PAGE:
Photo: Tom Fallon/Tom Fallon Photography

Iron Mountain has utilized Abrams’ overall business acumen and public speaking skills by having her work closely with the commercial side of its business on various initiatives. “I’ve had the opportunity to be very engaged with our marketing teams and sales organization to make sure that we can speak authentically and compellingly when we present our specific products and services that are valuable to real estate and technology leaders,” she says. “I have very much enjoyed meeting our clients directly in one-on-one meetings or by speaking on topics important to them at customer forums.”

In addition to leading the global real estate function for Iron Mountain, Abrams devotes many hours to the profession mentoring, teaching, and developing young leaders. As a past president and board member of the New England Chapter of CoreNet Global, the professional association for the corporate real estate industry, Abrams helped found the chapter’s Young Leaders Professional Development program, a yearlong program of substantive classes, networking opportunities, and personal coaching and development.

“My team’s north star is enabling Iron Mountain’s business and I’m very fortunate that they don’t miss a beat.”

As chair of the chapter’s University Initiative, Abrams also visits college campuses in the Boston area each fall to introduce students to the corporate real estate industry and holds an adjunct faculty appointment at MIT’s Center for Real Estate where she teaches an Introduction to Corporate Real Estate course to graduate students. For her professional and industry contributions, Abrams was awarded CoreNet Global’s Executive of the Year in 2013 and received the New England Chapter’s Presidents Award in 2018.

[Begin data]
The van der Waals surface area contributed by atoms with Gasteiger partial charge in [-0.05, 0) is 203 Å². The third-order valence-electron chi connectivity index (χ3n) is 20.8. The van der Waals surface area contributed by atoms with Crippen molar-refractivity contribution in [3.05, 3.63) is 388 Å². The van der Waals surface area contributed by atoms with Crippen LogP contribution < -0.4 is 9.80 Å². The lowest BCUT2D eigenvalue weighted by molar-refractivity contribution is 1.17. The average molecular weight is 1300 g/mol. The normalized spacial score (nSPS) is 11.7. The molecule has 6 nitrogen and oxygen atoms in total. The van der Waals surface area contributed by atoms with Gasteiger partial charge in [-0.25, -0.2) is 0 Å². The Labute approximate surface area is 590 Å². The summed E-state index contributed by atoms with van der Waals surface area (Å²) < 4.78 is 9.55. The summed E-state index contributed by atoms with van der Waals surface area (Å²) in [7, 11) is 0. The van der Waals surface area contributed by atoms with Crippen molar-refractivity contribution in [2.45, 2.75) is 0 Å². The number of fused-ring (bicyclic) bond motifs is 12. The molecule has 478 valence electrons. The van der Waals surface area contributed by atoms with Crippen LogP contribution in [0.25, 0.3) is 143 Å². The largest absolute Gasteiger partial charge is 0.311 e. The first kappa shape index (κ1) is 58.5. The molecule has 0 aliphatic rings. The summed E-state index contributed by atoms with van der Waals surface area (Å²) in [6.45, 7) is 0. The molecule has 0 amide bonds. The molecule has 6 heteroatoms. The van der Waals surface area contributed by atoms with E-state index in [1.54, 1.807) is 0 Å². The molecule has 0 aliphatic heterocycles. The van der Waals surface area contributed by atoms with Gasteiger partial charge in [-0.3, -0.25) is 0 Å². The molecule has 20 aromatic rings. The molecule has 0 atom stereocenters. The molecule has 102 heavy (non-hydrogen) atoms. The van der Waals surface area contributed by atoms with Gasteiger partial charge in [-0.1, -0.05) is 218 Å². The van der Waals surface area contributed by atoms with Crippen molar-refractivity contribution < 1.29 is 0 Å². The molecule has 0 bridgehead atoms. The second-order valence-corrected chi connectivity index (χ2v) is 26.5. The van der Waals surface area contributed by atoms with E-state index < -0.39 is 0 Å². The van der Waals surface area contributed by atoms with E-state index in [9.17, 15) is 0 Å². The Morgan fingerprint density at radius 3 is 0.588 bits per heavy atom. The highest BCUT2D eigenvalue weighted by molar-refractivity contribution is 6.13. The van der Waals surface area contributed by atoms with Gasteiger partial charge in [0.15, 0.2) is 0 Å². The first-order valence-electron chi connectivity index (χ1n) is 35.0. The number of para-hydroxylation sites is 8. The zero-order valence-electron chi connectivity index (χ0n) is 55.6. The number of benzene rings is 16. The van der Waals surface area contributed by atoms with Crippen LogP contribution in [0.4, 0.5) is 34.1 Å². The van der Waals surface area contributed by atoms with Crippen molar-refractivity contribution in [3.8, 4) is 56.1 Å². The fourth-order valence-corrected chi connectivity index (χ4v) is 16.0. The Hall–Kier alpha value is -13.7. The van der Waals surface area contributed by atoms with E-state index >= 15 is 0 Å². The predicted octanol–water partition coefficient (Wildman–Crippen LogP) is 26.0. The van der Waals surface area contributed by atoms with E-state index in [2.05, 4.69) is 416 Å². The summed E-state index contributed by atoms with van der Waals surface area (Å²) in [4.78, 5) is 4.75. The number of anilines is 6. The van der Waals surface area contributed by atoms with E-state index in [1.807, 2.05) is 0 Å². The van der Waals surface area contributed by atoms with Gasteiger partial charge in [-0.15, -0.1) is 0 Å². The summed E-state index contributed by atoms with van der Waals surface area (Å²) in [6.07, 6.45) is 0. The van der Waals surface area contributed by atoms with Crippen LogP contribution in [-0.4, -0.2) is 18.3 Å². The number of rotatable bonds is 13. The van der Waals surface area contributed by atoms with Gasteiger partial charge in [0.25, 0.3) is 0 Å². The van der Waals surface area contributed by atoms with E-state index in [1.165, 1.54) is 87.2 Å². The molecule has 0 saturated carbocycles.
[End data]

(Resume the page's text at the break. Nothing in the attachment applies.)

Abrams has not let her career stand in the way of an involved family life. When her son, who is now a high school senior, was younger, she coached his baseball team, served as a room mother for his fourth grade class, and attended nearly every one of his school and AAU basketball games. She continues to encourage those who work for her to devote the time necessary to participate fully in their children’s lives.

From left to right: George Conti, Bob Schneiders, Sarah Abrams, Dan Anninos, and Doug Berry. Photo: Samuel Mathius

She says she is energized by managing her life to accommodate her family, a demanding career, leadership in her industry, and community work––such as the multimillion-dollar renovation of her synagogue that she recently led––because she loves it all. However, she dislikes the term “work/life balance,” explaining that, “the word ‘balance’ makes you think of a scale with work and life at opposite ends and only one correct point that balances everything. I prefer to think of it as a Venn diagram with ‘life’ as the big circle and ‘work’ as a smaller circle within it.

“To me that is work/life integration because work is a part of life and how you choose to integrate your work into your life impacts what you are capable of doing and contributing outside of work,” Abrams explains. “I have work that I am passionate about, a healthy, loving family, and people I respect and enjoy working with every day. I consider myself a very lucky person!”